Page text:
На глаза попалась интересная статья инженера NASA про использование калькулятора HP42s в космической программе Space Shuttle, в конце 80х годов.
I used the 42s while designing a new shuttle ascent abort guidance algorithm. In those days, getting time on the mainframe simulation was slow. We had to be very sure of the changes made to the simulation. Then we could run it in batch mode, then analyze the results. I could only get time every few days, so it was not a good tool for iterative design work. What I needed was a tool to validate the equations of motion before going to the mainframe. This is where the HP-42S comes in. I found it a lot easier to do all the prototype work on the 42S. Only after I verified the equations of motion, did I code it into the main simulation.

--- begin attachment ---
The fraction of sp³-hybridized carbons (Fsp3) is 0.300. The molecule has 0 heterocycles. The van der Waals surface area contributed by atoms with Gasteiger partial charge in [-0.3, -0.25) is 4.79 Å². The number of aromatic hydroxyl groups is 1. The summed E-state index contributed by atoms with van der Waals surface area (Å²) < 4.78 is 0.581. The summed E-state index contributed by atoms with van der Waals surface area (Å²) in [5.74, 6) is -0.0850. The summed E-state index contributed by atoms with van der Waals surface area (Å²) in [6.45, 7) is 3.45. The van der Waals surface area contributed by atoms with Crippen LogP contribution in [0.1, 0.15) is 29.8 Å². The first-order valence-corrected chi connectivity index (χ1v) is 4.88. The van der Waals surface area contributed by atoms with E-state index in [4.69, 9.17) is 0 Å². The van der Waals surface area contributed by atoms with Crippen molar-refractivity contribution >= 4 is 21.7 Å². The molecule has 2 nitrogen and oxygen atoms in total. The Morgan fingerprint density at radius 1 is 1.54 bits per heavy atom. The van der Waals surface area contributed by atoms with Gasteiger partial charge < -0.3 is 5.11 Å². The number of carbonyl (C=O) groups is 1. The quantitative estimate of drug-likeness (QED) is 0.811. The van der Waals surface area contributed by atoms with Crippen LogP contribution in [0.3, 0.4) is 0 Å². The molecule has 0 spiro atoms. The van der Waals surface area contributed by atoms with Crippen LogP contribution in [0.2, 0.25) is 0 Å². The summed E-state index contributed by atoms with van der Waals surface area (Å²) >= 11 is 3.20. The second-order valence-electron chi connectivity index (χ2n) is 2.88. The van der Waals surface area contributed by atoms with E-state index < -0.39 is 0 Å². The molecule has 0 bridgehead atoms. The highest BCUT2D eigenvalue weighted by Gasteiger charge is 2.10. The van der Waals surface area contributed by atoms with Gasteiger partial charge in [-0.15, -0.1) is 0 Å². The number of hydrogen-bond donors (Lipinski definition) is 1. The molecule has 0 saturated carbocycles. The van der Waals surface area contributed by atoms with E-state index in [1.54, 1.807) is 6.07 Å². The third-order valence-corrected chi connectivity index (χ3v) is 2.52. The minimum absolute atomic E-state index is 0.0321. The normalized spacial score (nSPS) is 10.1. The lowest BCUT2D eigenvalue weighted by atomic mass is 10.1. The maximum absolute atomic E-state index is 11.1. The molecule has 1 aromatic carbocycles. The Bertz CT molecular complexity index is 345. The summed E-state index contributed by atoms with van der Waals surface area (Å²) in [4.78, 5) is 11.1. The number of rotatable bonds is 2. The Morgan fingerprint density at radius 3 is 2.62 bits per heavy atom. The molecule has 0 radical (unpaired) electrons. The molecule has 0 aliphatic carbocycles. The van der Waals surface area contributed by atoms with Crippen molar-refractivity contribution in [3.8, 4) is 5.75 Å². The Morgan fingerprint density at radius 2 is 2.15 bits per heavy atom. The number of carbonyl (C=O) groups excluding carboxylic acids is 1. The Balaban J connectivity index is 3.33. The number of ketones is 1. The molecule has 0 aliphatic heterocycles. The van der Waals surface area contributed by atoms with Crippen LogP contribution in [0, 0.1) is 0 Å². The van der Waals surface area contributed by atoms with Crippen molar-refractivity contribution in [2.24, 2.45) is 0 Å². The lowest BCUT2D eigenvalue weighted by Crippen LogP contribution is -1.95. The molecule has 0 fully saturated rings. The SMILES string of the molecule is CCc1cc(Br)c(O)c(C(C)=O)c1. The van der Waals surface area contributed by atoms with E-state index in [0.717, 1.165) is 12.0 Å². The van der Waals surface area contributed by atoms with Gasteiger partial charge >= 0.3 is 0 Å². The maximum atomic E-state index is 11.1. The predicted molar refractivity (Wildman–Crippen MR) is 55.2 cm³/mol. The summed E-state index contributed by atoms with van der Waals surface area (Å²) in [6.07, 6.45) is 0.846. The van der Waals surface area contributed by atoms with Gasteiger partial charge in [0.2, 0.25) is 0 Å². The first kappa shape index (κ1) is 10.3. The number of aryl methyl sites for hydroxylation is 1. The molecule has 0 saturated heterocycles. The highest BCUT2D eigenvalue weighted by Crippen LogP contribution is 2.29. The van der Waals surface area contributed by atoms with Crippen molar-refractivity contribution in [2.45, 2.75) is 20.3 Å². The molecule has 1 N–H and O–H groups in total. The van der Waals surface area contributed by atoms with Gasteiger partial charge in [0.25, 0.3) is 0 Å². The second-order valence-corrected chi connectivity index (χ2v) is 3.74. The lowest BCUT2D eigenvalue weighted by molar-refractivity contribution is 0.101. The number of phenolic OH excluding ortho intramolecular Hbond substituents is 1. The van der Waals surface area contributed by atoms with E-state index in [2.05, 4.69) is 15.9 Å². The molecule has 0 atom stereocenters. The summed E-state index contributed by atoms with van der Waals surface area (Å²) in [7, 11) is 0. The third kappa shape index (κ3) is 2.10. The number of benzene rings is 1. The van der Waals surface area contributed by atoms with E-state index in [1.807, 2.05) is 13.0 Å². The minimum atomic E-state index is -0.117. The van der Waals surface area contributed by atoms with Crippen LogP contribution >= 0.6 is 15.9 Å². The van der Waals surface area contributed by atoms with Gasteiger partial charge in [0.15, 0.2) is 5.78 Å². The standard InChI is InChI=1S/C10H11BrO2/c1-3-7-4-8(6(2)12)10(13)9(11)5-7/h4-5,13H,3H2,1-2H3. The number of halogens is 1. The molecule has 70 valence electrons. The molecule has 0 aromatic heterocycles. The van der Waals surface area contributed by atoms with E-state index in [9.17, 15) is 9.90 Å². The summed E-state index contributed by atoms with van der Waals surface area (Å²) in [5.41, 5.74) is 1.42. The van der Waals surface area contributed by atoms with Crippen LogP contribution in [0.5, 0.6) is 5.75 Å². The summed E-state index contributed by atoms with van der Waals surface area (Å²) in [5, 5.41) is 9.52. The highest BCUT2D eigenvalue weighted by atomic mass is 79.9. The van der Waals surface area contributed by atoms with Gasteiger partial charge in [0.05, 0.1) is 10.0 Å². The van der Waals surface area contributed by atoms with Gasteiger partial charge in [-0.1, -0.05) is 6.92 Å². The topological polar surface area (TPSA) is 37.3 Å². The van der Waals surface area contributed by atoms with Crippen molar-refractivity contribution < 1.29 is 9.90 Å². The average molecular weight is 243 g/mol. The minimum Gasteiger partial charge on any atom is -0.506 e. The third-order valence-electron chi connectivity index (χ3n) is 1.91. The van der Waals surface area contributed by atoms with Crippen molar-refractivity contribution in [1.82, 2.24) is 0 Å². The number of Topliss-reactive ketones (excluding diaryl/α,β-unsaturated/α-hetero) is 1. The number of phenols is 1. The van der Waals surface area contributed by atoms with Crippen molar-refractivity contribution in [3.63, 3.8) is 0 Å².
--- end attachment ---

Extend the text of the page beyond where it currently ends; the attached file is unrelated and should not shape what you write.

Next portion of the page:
After integrating, I developed a simulation on the HP-42S containing these equations. I programmed it to print out the altitude over time on the thermal printer. With the 42S I was able to rapidly validate the equations and prove the overall algorithm. I could also assess the effect of different burn attitudes to find the optimal thrust vector to maximize forward velocity while staying above the droop altitude limit.
I used the thermal printer to create graphs of the shuttle altitude profile under different initial conditions. I’d end up with graphs about 6 inches long showing the altitude going up, then drooping down, then up again. It was a beautiful thing to see the first time it worked and this perfect altitude profile printed out.